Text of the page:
I went to two funerals today. The first was for the father of a dear friend. He was diagnosed with lung cancer in January, after going to the doctor because of a persistent cough. Alicia gave an incredible eulogy that truly made me wish I had known this man.
The second was for my mom’s friend, Mary, who lost her battle with Alzheimer’s after many years. Mom had said goodbye to Mary some time ago, as the progression of the disease had changed Mary’s personality so much. Having lost her sister, my aunt, from Alzheimer’s only 5 years ago, it was just too raw for Mom — very painful to be with Mary. So she just said her goodbyes and kept her friend in her prayers.
I went alone to the first funeral, but took the girls to the second one (at our church). It was at 4pm. Helen’s choir practice started at 4:30 down the hall, so I knew I’d only have both girls for the first part of the service. One-on-one in church, I do okay with them; it’s much harder with the two of them because they team up and get noisy. This was not a time to be noisy — Mary didn’t have any children so I knew I’d probably be the only one there with kids. I picked up some Color Wonder stuff at Publix before we got to church; thank goodness for Crayola. I knew it would buy me the 25 minutes before I could send Helen off to choir. And I talked with the girls all the way down to church about how we were going to a funeral for a friend of their Grama’s and it was VERY important that they be super extra good and quiet so Grama would be proud of them.
I cleaned them up after school, dressed them in bright, happy spring colors, put their hair up, and we drove down to church. Helen asked on the way there if Mary would be in a box. I said she would, but that the box would be covered by a blanket.
“Because the blanket represents Jesus’ love for us, and the comforts of God’s love.”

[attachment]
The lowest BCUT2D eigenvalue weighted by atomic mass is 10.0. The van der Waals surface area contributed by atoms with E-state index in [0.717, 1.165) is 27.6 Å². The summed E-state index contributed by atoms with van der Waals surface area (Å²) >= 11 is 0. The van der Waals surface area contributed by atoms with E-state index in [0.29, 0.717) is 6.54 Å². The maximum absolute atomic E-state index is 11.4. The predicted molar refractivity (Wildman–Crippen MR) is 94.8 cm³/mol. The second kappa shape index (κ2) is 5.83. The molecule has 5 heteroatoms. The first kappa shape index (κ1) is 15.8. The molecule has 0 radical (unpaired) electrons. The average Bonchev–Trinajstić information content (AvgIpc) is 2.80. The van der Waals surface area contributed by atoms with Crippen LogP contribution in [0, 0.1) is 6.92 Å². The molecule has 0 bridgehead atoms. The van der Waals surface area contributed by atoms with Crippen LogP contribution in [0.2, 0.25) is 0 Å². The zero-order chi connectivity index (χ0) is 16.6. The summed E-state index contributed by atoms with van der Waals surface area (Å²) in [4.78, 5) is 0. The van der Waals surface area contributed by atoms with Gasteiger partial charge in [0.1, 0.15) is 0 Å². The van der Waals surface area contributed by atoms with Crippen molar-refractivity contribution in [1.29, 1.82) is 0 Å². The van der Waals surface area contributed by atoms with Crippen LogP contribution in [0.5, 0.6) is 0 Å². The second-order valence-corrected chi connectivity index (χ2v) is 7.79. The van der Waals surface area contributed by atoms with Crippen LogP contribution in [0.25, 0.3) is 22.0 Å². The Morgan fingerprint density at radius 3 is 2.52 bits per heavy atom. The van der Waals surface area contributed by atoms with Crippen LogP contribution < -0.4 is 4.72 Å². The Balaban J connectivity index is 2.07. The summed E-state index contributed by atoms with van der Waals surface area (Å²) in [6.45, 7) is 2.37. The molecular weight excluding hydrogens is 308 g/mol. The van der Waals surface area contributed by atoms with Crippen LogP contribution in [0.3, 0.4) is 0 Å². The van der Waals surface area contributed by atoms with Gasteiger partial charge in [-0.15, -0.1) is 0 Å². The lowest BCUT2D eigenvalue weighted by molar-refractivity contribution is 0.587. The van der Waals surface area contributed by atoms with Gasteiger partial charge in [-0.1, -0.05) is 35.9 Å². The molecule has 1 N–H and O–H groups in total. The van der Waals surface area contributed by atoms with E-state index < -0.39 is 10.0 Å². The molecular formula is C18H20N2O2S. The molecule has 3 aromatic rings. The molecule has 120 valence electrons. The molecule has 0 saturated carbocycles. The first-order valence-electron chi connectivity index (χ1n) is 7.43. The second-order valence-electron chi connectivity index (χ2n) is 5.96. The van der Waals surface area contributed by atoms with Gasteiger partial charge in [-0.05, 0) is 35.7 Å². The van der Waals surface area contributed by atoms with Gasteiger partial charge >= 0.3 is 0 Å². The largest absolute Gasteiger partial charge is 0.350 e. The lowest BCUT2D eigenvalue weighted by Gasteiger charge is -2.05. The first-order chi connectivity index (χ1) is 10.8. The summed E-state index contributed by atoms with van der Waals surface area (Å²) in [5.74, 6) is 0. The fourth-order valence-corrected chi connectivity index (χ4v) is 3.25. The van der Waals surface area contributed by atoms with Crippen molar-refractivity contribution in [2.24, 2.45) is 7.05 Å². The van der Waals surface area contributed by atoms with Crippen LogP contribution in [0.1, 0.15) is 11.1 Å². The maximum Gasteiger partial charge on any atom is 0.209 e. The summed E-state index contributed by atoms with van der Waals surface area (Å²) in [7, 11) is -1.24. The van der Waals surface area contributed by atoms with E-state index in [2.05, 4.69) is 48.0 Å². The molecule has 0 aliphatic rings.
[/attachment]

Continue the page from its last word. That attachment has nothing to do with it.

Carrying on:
She accepted that.
We walked into church, and there was a very small box at the front with a blanket on it.
“Is Mary in that box?”
“Why is that box so SMALL?! Is she really in THAT BOX?”
I tried to shush her, since the service was starting, but she was getting more and more frantic. And louder. Oh, crap. Was I seriously going to have to get into a discussion about cremation with a five-year-old? NOT how I was planning on spending my day. But I did it to myself, since I took the kids to a funeral… SO. I had to think fast. We sat next to KelleyBR’s mom, so I think I must have channeled this next part (Sherry’s a minister). All of this was in hushed tones, whispering to Helen during the first hymn while she stared at the box.
“You know how Adam was made from ashes, or dust?”
Helen shook her head.
“Have you heard the priests say, ‘Ashes to Ashes, Dust to Dust’ before?”
She had heard that.
“OK. When you’re born, you come from ashes, just like Adam. And when you die, you go back to ashes. Ashes to Ashes, Dust to Dust. So Mary’s ashes are in that box.”
Apparently that was enough, and she didn’t ask again.
Then, on the way home, she wanted to know where Mary’s body went. I said, “When someone dies, they don’t need their body anymore because they’re with God in heaven.”
“Did Mary die in her sleep?”
“Yes.” (Actually, I don’t really know about that.)
“Am I going to die in my sleep?”
“I hope not, Helen. I’d like to keep you for a lot longer, if that’s quite all right with you.”
She’ll obsess for probably about a month. She found out today that one of her teachers from her preschool died this winter, also. Rough day for my kid, but I guess a good lesson about mortality.
She was asking me about cancer on the way to school yesterday. Our neighbor is undergoing chemotherapy for breast cancer right now, and has recently lost all of her hair. Helen wanted to know what cancer was. I told her it was kind of like a bump deep inside that gets bigger and bigger, and the doctors have a hard time making it stop growing. So they give really strong medicine and hopefully that will make the bump stop growing.
I’d give her more information about cancer, but she’d just obsess. “Cells growing out of control” would completely freak her out.
As it is, I fully expect that she’ll be coming up to our bedside to ask lots of questions about death in the middle of the night tonight.